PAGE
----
It may seem inevitable that we will become less active, both physically and socially, as we get older—especially when faced with mobility or health challenges. But people like Rose show us how our lives can actually expand as we get older, and how we can become active and joyful again.
Many older adults who decide to remain in the family home may find their world getting smaller as the years go by. I frequently talk with older adults about the potential for the home they have thought of as their “palace” to turn into a place that becomes less and less accessible they age. A health challenge or mobility issues can make it harder to get out and enjoy the things they love to do. Difficulty driving may also make it harder to get out and socialize. And, of course, our Canadian winters can add to these challenges!
Intergenerational relationships between young adults and older adults are mutually beneficial. These relationships provide both parties the opportunity to learn new skills, share their stories and to receive advice about situations in which they find themselves. In fact, in a 2009 study published in the Archives of Internal Medicine, it was noted that increased social activity is associated with better physical abilities in seniors.
At Chartwell Chatsworth Retirement Residence in Kelowna, BC, giving back to the local community is a philosophy woven into the fabric of the home. Both staff and residents are genuine believers in supporting worthy causes that positively impact the community as whole, and continue to raise thousands of dollars per year through annual fundraisers and Chartwell’s H.O.P.E. (Helping Others for Purposeful Engagement) vocational program.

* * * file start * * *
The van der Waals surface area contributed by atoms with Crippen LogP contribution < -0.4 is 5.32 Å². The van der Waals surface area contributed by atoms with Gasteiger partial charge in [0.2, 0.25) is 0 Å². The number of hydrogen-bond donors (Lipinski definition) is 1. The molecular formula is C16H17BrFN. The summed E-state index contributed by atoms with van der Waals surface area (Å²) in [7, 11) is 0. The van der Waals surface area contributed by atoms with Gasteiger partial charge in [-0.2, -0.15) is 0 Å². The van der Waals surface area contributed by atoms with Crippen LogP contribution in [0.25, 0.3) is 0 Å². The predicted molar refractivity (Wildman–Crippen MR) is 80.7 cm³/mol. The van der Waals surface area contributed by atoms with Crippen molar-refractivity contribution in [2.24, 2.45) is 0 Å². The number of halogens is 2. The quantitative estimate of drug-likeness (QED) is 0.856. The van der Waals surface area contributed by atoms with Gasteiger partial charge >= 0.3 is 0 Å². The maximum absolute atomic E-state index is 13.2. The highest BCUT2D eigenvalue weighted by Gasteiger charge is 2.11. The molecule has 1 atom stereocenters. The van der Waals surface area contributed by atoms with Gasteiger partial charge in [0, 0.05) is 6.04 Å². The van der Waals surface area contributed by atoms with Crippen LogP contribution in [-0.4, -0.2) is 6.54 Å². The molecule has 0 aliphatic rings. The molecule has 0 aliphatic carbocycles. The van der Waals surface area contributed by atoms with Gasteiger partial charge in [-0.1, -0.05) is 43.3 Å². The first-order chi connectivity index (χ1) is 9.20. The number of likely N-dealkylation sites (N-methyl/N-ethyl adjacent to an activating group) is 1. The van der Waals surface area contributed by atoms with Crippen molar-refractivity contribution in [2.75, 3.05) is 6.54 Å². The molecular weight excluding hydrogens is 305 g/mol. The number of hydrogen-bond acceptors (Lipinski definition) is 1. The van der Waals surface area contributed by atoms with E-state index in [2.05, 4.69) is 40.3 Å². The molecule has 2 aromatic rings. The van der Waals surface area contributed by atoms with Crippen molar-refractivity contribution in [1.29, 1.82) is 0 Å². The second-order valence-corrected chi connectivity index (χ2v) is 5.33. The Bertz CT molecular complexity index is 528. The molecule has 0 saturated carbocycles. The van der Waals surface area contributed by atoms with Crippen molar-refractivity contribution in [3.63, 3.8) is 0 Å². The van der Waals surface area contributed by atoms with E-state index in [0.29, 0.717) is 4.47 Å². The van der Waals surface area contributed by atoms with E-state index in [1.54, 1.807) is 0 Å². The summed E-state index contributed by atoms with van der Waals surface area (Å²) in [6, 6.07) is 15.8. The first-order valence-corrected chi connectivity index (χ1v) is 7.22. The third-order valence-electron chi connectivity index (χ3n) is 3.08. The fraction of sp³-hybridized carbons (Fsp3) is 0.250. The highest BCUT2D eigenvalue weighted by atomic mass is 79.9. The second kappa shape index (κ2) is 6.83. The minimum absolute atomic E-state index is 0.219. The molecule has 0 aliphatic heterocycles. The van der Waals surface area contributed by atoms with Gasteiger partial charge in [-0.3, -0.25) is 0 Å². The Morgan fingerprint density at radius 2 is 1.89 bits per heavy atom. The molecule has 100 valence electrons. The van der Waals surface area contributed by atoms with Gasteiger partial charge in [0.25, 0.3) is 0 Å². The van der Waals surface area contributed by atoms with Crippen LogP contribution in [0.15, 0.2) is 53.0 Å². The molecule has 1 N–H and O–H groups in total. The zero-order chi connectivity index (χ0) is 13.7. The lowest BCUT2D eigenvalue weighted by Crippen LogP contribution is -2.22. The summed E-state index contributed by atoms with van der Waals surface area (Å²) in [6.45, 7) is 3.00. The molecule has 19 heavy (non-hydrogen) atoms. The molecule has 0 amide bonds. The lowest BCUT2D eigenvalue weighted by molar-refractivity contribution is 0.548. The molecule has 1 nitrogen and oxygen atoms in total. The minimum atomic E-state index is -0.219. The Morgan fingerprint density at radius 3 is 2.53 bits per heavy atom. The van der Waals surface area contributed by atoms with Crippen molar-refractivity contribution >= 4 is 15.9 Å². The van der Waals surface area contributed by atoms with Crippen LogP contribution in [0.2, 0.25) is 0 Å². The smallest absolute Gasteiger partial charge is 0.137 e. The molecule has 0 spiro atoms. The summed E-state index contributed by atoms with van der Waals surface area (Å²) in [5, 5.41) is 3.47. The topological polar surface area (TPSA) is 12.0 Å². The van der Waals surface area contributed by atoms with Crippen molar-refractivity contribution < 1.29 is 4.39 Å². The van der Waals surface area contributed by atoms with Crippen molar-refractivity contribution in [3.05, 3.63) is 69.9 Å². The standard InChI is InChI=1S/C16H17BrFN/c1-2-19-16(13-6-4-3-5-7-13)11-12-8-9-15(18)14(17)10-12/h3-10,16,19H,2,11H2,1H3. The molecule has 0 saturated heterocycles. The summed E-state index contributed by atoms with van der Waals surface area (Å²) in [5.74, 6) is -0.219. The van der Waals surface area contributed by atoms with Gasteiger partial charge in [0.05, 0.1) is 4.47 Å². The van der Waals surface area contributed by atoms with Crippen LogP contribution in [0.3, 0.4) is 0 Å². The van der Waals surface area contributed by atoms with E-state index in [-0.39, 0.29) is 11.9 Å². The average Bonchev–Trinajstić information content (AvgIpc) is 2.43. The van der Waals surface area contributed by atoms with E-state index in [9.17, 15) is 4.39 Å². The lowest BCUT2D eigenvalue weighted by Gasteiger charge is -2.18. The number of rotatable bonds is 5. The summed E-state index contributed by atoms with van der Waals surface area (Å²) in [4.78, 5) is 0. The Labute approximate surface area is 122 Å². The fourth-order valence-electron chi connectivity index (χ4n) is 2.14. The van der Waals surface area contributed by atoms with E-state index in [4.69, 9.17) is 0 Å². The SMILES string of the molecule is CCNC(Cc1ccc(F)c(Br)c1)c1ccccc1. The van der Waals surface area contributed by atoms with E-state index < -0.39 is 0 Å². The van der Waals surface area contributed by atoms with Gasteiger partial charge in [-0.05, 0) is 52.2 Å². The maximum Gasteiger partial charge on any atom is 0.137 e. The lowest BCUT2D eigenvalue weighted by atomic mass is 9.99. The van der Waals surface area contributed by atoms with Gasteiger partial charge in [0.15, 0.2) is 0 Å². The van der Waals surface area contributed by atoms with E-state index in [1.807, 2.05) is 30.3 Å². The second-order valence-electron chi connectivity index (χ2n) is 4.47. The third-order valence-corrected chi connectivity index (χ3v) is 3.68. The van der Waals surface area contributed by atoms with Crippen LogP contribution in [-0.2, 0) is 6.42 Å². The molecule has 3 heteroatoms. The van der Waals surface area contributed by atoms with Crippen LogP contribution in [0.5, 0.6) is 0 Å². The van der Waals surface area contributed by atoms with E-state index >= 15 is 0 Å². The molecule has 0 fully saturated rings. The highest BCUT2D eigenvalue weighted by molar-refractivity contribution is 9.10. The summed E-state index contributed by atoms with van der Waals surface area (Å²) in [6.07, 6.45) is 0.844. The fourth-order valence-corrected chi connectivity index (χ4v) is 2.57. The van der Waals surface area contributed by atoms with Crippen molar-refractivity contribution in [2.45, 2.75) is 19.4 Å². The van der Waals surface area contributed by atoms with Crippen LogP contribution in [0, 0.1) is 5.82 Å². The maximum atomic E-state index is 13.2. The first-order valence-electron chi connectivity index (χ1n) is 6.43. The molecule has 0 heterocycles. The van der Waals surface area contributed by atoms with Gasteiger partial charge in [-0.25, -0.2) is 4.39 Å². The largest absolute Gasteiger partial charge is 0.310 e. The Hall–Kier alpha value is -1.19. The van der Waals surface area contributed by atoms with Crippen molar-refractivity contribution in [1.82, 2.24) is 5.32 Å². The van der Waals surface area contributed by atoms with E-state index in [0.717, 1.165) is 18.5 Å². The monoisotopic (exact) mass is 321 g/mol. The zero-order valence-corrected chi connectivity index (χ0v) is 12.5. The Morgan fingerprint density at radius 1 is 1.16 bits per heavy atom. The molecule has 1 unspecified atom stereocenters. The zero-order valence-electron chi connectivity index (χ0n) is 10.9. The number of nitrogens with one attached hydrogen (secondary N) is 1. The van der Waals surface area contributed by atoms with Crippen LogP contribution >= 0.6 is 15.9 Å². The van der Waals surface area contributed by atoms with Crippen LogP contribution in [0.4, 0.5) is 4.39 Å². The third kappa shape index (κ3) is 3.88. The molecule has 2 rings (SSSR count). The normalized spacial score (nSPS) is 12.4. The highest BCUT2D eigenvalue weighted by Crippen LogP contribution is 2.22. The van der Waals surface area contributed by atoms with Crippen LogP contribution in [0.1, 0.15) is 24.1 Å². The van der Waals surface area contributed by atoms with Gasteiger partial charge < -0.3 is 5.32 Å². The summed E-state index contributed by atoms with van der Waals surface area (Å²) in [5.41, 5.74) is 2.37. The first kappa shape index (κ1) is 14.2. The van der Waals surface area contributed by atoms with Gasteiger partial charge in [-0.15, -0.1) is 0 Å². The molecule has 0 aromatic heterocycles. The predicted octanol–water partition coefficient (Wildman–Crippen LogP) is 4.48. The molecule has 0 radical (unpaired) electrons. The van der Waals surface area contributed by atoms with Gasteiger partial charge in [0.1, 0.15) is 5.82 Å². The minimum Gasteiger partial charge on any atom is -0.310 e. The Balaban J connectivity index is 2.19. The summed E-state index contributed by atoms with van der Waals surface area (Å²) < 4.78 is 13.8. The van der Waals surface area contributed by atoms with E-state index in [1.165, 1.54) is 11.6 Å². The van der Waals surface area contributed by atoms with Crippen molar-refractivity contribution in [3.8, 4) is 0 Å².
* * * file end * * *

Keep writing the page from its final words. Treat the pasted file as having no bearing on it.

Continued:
At Chartwell Carrington House in Mission, BC, there’s nothing residents look forward to more than an activity calendar chock-full of interesting events and entertainment. Keeping in mind their active and social clients—many of whom enjoy a good party or outing, particularly when there’s opportunity to socialize and try something new and exciting—the Lifestyle team at Carrington House put a great deal of time and effort into events that will impress.
February is the season of love and romance—not to mention cards, cupids and couples. But even if you’re not in a romantic relationship, or have recently lost a spouse, Valentine’s Day is also a reminder of why we should celebrate the importance of friendship and connecting with loved ones in our lives.
There’s no escaping it—winter is here in all its frosty glory. Bundled up in bulky coats and carefully navigating icy sidewalks, many retirees may feel the coldest season has more of a grip on their lives than they’d like. But winter doesn’t have to be hazardous to your health. It’s important to get out and about when conditions allow, but it’s also fine to spend more time indoors, participating in pastimes that are fulfilling and enjoyable.
One of the major benefits of living in a retirement home setting is finally having the time to pursue the hobbies that are most important to you. Instead of spending hours cooking, cleaning or maintaining a home, you can devote that energy to the things that really bring you joy.
Dale Carnegie’s classic How to Win Friends and Influence People introduced the idea that success in life is based on effective communication and building relationships – also two key components of making and keeping friends. What Carnegie couldn’t have known back in 1936 was that winning friends also helps you live longer.
The nature of seniors’ social networks impacts their health and sense of well-being, new research shows.